Anger boils over in CAR

Bid to sta­bilise chaotic coun­try as peo­ple flee homes

Weekend Argus (Saturday Edition) - - AFRICA - KRISTA LAR­SON

BAN­GUI: French troops backed by a he­li­copter traded fire with sus­pected rebels in a tense Ban­gui neigh­bour­hood yes­ter­day as France’s mil­i­tary chief ar­rived in the Cen­tral African Repub­lic (CAR) to see how his troops are do­ing try­ing to sta­bilise the law­less coun­try.

The vi­o­lence that has left the coun­try verg­ing on anarchy showed few signs of abat­ing yes­ter­day in the cap­i­tal’s Misk­ine neigh­bour­hood, where about a dozen Mus­lim men with ma­chetes faced off against a group of Chris­tian youths. Anger boiled over af­ter the overnight death of a Chris­tian taxi driver at the hands of the mostly Mus­lim for­mer rebels.

The coun­try has de­scended into chaos since March, when rebel groups over­threw the Chris­tian-led gov­ern­ment. Some 1 600 French forces are try­ing to dis­arm Ban­gui, but face a back­lash from res­i­dents too ter­ri­fied to give up the weapons they fear they need to de­fend them­selves.

“They are loot­ing our shops and homes. We have the right to in­ter­vene and pro­tect our­selves,” said Has­san An­nour, a 36-year-old Mus­lim wield­ing a ma­chete.

Peo­ple on both sides have car­ried out re­tal­ia­tory vi­o­lence across CAR, an over­whelm­ingly Chris­tian coun­try that un­til March had seen lit­tle sec­tar­ian strife.

More than 500 peo­ple have been killed in the last week, and the UN has warned that toll is ex­pected to rise.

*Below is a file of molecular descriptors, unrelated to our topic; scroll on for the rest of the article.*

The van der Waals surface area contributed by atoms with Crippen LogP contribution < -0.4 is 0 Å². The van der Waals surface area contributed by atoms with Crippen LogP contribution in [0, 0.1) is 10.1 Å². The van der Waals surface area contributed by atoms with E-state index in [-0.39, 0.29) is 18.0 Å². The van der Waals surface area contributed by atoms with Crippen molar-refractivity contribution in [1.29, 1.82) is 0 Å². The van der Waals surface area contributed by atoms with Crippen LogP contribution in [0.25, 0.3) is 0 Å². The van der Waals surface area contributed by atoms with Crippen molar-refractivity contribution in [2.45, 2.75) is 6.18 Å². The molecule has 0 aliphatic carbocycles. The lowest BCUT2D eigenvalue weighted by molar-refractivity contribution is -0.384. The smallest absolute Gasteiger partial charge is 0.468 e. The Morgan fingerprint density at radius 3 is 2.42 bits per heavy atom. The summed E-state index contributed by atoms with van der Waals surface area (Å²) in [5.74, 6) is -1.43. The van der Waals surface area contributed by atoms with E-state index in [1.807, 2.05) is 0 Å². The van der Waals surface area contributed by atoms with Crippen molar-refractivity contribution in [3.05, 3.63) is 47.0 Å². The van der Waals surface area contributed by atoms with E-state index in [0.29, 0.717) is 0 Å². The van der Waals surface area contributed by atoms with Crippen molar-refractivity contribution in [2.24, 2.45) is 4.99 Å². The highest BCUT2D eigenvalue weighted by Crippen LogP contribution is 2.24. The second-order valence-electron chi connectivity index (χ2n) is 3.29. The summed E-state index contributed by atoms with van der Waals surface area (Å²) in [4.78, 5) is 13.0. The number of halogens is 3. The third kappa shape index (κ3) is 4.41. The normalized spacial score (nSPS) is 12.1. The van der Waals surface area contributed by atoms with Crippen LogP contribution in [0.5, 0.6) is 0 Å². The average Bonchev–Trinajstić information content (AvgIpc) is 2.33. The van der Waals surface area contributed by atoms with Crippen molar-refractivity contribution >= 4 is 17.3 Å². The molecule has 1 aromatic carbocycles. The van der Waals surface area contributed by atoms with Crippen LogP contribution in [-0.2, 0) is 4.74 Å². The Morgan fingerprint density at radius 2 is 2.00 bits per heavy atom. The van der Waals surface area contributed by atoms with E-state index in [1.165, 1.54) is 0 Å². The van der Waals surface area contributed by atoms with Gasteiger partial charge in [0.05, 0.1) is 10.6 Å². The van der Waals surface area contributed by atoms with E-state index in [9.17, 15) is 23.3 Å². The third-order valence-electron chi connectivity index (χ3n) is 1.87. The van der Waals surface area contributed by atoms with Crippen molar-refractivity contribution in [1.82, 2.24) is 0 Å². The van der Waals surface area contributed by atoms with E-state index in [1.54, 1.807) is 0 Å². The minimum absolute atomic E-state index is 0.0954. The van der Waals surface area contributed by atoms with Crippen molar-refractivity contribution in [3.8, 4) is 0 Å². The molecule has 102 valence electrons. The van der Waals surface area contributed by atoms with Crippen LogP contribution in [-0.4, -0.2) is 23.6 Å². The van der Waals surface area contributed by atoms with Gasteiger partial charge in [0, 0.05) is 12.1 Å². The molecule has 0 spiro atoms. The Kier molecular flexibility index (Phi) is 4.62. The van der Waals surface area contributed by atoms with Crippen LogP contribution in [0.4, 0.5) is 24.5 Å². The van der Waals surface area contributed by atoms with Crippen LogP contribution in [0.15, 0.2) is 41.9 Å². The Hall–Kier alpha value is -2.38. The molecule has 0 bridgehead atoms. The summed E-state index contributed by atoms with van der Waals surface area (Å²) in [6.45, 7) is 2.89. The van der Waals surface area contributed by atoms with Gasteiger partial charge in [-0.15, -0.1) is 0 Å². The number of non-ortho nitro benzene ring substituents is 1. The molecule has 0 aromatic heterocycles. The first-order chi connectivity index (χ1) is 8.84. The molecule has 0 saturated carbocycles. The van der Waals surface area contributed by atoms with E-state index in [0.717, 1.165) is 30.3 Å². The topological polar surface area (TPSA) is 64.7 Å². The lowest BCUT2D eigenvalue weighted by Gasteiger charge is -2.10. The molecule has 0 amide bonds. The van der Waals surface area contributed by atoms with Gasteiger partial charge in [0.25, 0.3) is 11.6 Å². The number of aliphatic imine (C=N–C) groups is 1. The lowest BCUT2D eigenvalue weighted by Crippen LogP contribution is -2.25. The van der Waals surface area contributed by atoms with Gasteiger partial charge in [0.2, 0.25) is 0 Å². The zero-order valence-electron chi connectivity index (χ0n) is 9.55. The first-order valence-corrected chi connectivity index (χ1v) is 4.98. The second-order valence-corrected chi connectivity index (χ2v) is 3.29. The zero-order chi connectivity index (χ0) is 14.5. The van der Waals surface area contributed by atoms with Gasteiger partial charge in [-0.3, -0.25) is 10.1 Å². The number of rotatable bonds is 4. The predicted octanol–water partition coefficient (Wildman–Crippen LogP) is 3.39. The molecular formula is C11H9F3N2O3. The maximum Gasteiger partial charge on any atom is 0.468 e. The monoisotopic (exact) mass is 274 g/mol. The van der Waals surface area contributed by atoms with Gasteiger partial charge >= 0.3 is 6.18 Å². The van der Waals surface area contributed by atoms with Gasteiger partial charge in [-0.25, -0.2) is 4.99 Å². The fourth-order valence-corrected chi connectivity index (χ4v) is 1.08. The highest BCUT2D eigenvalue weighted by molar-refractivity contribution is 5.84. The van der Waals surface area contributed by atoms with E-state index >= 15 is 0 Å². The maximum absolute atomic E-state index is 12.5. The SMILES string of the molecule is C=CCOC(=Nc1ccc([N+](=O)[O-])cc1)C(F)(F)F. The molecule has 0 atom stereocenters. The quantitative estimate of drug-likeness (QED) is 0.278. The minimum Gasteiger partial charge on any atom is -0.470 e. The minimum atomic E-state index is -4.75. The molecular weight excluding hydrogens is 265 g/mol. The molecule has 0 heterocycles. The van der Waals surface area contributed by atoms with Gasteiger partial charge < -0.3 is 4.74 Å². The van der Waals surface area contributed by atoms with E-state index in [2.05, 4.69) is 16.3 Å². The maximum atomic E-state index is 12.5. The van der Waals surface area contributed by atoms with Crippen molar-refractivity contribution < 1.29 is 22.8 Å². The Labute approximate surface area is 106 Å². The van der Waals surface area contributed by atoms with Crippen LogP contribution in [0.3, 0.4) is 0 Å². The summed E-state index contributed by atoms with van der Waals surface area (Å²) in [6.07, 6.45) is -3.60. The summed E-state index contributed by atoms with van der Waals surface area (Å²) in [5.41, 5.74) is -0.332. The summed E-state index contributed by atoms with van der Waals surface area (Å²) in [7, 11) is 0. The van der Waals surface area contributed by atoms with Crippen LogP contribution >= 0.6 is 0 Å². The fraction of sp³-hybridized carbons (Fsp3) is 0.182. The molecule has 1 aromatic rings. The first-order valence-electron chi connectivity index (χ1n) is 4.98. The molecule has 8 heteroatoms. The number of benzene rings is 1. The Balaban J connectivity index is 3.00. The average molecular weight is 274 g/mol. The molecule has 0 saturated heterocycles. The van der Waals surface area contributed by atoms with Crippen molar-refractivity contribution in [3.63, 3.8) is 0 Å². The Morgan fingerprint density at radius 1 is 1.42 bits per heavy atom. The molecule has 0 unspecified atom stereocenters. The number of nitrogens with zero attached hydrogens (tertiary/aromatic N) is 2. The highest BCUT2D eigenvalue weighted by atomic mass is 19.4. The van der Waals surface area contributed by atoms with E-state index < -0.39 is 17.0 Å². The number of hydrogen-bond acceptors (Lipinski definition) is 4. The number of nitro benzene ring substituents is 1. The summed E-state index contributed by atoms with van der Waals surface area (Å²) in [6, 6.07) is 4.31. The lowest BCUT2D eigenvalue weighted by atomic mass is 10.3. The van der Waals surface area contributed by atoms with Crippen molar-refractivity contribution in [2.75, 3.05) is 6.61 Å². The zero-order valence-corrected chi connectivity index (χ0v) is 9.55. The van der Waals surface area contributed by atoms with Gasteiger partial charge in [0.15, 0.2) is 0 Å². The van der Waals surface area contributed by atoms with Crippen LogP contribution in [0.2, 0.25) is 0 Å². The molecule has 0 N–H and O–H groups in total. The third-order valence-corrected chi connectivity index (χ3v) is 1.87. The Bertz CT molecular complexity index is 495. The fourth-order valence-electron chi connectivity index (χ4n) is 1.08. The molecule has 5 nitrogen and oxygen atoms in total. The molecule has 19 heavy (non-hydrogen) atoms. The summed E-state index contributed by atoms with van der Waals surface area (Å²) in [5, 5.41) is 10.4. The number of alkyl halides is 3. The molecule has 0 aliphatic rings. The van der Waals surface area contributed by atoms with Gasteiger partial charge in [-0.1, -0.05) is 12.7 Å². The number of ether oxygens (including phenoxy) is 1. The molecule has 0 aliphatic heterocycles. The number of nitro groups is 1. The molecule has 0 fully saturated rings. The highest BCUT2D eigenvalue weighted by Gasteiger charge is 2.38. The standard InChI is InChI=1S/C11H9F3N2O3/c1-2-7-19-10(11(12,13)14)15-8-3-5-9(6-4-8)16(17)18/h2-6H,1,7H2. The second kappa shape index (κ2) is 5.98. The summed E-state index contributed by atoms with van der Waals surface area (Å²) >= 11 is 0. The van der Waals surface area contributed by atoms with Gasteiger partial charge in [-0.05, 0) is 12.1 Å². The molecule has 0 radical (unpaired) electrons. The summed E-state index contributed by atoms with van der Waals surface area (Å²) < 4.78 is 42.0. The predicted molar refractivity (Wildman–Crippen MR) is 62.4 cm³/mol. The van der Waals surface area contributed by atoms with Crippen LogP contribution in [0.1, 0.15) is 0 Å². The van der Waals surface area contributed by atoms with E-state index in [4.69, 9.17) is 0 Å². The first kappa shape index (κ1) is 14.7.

Prime min­is­ter Ni­co­las Tian­gaye is­sued a new warn­ing about the ris­ing vi­o­lence, urg­ing a rapid dis­arm­ing of all sides. “The sit­u­a­tion must be stopped as soon as pos­si­ble,” Tian­gaye said.

French De­fence Min­is­ter Jean-Yves Le Drian ar­rived yes­ter­day to meet troops and com­man­ders who are bol­ster­ing re­gional African peace­keep­ers in the coun­try.

Even as the French worked to se­cure the city of 700 000, the UN said more than 160 000 peo­ple had fled their homes in Ban­gui alone.

At least 30 000 are liv­ing around the air­port guarded by French troops.

Yes­ter­day of­fi­cials from the UN World Food Pro­gramme be­gan a chaotic dis­tri­bu­tion of rice, oil and split peas to sev­eral thou­sand peo­ple.

“We’ve been here for seven days and have not been able to find food,” said So­phie Ma­tias, 45, who was sleep­ing at the air­port with her 10 chil­dren.

The char­ity group Doc­tors With­out Bor­ders has crit­i­cised the UN re­sponse to the grow­ing cri­sis.

In an open let­ter, the aid group said it “de­plores the ap­palling per­for­mance of UN hu­man­i­tar­ian agen­cies”.

At Ban­gui’s air­port, tens of thou­sands are sleep­ing with­out shel­ter. – Sapa-AP


TENSE STAND-OFF: Mus­lim men with ma­chetes ac­cost a Chris­tian man while check­ing him for weapons in the Misk­ine neigh­bour­hood of Ban­gui, Cen­tral African Repub­lic, yes­ter­day.

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